Truffle Tricks for Ethereum Development: Dispelling 8 Myths & First Impressions

If you haven’t heard of Truffle, go get it. It’s a tool that makes developing Ethereum projects much easier. When people first interact with Truffle, they think they’re confined to fitting into the structure first provided, having a very rare scope that supports only specific types of projects. I’m here to dispel that myth — and many others — and show you some Truffle tricks you didn’t know were possible.

Myth #1: You must use the folders provided to you in the `app` directory

When you run `truffle init` and you’re given an app directory with “javascripts”, “stylesheets” and “images” within it, you might think you have to use those directories to take advantage of Truffle’s build process. You don’t. You can delete those folders, add new ones, or rename them to your heart’s content. Here’s an example build configuration where files have been renamed (notice no images directory):

Directory structure: 
/app
— pages
— controls
— vendor
App configuration:
{
“build”: {
"app.js": [
"vendor/react.js", // structure is up to you
"controls/button.js",
"pages/page_one.jsx",
"pages/page_two.jsx"
]
},
// ...
}

Myth #2: Dependencies must live in the app directory

Paths are relative to the app directory, but that doesn’t mean dependencies have to live there. Here’s an example where the build process refers to dependencies that exist outside of “app”, allowing you to take advantage of package managers like npm:

{
“build”: {
"app.js": [
"../node_modules/jquery/dist/jquery.min.js",
// ...
]
},
// ...
}

Myth #3: Truffle can only build web apps

False. Here’s a great example of Truffle building a library, creating both a distributable and minified version.

Myth #4: Truffle can’t have multiple dependent build targets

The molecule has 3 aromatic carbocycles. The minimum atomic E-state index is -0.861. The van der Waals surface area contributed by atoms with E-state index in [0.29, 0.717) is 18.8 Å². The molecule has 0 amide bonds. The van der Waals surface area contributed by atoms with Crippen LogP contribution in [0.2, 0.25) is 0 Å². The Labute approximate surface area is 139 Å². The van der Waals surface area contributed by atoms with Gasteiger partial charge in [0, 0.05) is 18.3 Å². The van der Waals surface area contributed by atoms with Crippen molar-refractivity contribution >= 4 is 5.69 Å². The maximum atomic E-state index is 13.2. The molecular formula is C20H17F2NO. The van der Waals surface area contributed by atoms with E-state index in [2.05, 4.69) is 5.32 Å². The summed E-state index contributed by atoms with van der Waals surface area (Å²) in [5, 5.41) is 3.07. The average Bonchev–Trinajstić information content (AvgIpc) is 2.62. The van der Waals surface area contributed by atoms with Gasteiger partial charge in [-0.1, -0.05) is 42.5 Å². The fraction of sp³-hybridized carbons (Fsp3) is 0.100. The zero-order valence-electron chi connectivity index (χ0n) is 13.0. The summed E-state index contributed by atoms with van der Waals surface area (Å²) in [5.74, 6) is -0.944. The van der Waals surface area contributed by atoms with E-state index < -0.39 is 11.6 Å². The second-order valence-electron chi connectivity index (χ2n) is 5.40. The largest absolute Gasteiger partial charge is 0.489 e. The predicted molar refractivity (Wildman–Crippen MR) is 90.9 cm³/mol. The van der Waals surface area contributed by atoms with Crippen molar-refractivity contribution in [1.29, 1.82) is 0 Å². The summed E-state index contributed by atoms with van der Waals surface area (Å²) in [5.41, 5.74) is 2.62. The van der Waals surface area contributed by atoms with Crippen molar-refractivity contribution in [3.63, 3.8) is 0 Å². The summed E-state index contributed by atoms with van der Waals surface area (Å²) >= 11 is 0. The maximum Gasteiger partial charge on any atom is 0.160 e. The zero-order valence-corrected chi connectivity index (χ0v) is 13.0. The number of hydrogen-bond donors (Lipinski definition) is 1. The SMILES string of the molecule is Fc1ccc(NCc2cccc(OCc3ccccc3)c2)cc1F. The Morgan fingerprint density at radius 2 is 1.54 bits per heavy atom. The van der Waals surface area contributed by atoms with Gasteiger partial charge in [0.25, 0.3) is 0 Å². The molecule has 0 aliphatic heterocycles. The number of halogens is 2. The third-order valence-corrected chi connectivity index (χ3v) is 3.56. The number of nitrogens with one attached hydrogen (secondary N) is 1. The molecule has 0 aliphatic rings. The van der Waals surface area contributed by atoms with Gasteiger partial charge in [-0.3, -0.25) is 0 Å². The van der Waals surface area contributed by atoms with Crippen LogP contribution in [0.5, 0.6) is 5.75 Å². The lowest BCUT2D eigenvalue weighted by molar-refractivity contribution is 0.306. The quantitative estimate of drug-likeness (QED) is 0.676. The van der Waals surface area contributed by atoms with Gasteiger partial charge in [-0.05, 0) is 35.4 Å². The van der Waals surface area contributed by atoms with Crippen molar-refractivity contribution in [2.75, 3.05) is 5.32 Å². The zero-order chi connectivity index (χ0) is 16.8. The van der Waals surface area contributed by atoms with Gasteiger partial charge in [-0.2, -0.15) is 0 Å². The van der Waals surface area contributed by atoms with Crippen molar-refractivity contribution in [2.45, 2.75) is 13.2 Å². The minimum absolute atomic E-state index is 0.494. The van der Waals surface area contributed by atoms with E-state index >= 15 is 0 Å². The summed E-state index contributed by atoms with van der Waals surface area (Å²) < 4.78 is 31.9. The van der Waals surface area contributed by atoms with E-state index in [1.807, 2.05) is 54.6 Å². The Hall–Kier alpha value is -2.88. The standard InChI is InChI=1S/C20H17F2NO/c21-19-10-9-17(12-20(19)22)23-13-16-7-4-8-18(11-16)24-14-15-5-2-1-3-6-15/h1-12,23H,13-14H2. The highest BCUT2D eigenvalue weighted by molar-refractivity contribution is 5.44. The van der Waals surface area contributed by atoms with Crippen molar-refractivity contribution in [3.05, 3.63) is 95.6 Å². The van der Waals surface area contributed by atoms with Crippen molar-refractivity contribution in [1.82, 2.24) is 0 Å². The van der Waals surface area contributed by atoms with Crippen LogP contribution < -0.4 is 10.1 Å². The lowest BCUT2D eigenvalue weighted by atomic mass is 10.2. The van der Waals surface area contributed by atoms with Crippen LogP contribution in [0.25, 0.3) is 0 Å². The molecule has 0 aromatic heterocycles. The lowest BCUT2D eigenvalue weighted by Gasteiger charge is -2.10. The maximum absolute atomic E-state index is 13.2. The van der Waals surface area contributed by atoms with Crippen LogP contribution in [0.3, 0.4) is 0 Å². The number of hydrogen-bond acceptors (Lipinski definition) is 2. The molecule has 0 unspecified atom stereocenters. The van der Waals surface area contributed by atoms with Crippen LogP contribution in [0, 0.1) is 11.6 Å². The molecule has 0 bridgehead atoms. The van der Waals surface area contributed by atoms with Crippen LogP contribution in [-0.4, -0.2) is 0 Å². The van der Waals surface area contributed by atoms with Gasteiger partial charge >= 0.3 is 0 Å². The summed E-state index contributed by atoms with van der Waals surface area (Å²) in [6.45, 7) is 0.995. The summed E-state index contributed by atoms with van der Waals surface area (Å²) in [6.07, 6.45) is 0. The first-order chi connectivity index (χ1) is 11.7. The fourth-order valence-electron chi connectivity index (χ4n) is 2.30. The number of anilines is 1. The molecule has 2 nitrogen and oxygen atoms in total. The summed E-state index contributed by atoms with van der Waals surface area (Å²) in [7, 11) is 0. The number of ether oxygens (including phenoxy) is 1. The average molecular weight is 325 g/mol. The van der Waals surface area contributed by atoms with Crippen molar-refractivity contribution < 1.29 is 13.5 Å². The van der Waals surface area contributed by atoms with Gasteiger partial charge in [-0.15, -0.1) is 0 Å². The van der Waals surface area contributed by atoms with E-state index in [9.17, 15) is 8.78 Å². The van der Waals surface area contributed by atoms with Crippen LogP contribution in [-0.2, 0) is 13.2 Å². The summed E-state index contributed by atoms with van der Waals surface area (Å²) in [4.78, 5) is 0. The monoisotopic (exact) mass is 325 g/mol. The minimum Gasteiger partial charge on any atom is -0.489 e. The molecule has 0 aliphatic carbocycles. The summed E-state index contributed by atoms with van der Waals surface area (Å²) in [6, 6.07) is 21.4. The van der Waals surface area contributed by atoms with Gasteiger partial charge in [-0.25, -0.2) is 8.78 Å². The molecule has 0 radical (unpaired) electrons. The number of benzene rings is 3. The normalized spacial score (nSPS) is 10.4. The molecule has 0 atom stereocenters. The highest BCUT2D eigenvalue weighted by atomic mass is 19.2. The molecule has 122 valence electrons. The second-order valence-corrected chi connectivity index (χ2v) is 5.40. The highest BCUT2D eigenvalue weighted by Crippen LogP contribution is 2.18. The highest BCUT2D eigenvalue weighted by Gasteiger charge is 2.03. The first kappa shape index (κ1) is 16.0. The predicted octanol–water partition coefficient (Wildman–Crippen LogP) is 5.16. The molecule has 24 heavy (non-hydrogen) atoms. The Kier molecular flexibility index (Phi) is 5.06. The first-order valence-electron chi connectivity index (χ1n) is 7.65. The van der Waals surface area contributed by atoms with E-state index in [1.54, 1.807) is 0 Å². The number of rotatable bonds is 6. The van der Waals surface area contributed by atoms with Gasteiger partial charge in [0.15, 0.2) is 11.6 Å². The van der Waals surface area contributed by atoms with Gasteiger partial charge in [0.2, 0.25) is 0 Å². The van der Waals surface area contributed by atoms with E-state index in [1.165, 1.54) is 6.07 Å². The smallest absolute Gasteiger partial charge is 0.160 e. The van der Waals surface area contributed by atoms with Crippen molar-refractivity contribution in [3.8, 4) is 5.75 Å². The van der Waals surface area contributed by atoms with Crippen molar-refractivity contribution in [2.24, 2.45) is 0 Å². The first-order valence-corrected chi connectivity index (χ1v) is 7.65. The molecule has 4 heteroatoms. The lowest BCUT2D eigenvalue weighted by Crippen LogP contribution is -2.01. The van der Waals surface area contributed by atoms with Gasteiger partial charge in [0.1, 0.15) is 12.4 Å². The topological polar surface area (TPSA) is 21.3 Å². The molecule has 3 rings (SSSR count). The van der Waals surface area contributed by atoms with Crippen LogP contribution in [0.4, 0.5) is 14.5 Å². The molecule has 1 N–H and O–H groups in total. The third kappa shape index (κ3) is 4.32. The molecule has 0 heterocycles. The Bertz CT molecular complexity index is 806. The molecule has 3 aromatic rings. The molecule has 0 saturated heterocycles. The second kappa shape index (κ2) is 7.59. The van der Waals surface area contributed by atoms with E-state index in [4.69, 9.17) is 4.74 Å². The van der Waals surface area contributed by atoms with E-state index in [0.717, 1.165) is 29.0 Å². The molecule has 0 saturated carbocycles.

Oh but it can. Taken from the same example as Myth #3, you can use build targets as they’re created, since each build target within app.json is created in order:

{
“build”: {
// The main library file.
“hooked-web3-provider.js”: “hooked-web3-provider.es6”,
    // Note, the first one will be processed before this one, 
// so we can refer to the built file.
“hooked-web3-provider.min.js”: {
“files”: [
“../build/hooked-web3-provider.js”
],
“post-process”: [
“uglify”
]
}
},
// ...
}

Myth #5: Like it or not, you must use Truffle’s build process

Nope — this is perhaps the biggest myth. Just delete the “build” configuration from your app.json if you need something more complex (or don’t want a build process at all). You can still use Truffle for contract compilation, testing and deployment.

Myth #6: Contract code requires lots of copy pasta

This isn’t so much a myth it is a lesser-known feature we added to Truffle. Solidity’s import statement leaves much to be desired, so we wrote our own. If you want to include one contract as a dependency of another, simply import it in the order you want it included; Truffle will take care of the rest.

import "Permissioned"; // Looks for ./contracts/Permissioned.sol
contract MyContract is Permissioned {
// ..
}

You can even import nested contract files:

import "tools/Hammer"; // Looks for ./contracts/tools/Hammer.sol

And viola! Mangeable, maintainable code separation, sans pasta.